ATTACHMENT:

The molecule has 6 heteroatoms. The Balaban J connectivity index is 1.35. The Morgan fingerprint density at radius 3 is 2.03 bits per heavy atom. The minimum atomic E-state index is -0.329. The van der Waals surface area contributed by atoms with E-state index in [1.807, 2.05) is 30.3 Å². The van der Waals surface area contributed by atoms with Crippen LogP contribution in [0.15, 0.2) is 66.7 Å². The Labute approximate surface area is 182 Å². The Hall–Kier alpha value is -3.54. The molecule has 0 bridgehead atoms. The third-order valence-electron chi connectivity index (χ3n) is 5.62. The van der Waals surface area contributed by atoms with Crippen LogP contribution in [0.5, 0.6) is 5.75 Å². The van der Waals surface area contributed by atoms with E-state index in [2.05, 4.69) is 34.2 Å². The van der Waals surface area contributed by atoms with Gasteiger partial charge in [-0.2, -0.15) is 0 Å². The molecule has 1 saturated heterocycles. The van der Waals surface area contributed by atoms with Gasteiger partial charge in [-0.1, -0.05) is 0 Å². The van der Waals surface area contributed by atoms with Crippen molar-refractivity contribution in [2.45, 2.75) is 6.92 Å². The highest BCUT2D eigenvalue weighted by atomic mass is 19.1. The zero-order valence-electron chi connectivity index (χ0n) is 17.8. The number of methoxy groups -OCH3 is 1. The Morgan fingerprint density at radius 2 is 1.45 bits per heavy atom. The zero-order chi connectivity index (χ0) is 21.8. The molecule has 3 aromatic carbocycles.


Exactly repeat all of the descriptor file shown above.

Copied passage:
The molecule has 6 heteroatoms. The Balaban J connectivity index is 1.35. The Morgan fingerprint density at radius 3 is 2.03 bits per heavy atom. The minimum atomic E-state index is -0.329. The van der Waals surface area contributed by atoms with E-state index in [1.807, 2.05) is 30.3 Å². The van der Waals surface area contributed by atoms with Crippen LogP contribution in [0.15, 0.2) is 66.7 Å². The Labute approximate surface area is 182 Å². The Hall–Kier alpha value is -3.54. The molecule has 0 bridgehead atoms. The third-order valence-electron chi connectivity index (χ3n) is 5.62. The van der Waals surface area contributed by atoms with Crippen LogP contribution in [0.5, 0.6) is 5.75 Å². The van der Waals surface area contributed by atoms with E-state index in [2.05, 4.69) is 34.2 Å². The van der Waals surface area contributed by atoms with Gasteiger partial charge in [-0.2, -0.15) is 0 Å². The molecule has 1 saturated heterocycles. The van der Waals surface area contributed by atoms with Gasteiger partial charge in [-0.1, -0.05) is 0 Å². The van der Waals surface area contributed by atoms with Crippen molar-refractivity contribution in [2.45, 2.75) is 6.92 Å². The highest BCUT2D eigenvalue weighted by atomic mass is 19.1. The zero-order valence-electron chi connectivity index (χ0n) is 17.8. The number of methoxy groups -OCH3 is 1. The Morgan fingerprint density at radius 2 is 1.45 bits per heavy atom. The zero-order chi connectivity index (χ0) is 21.8. The molecule has 3 aromatic carbocycles.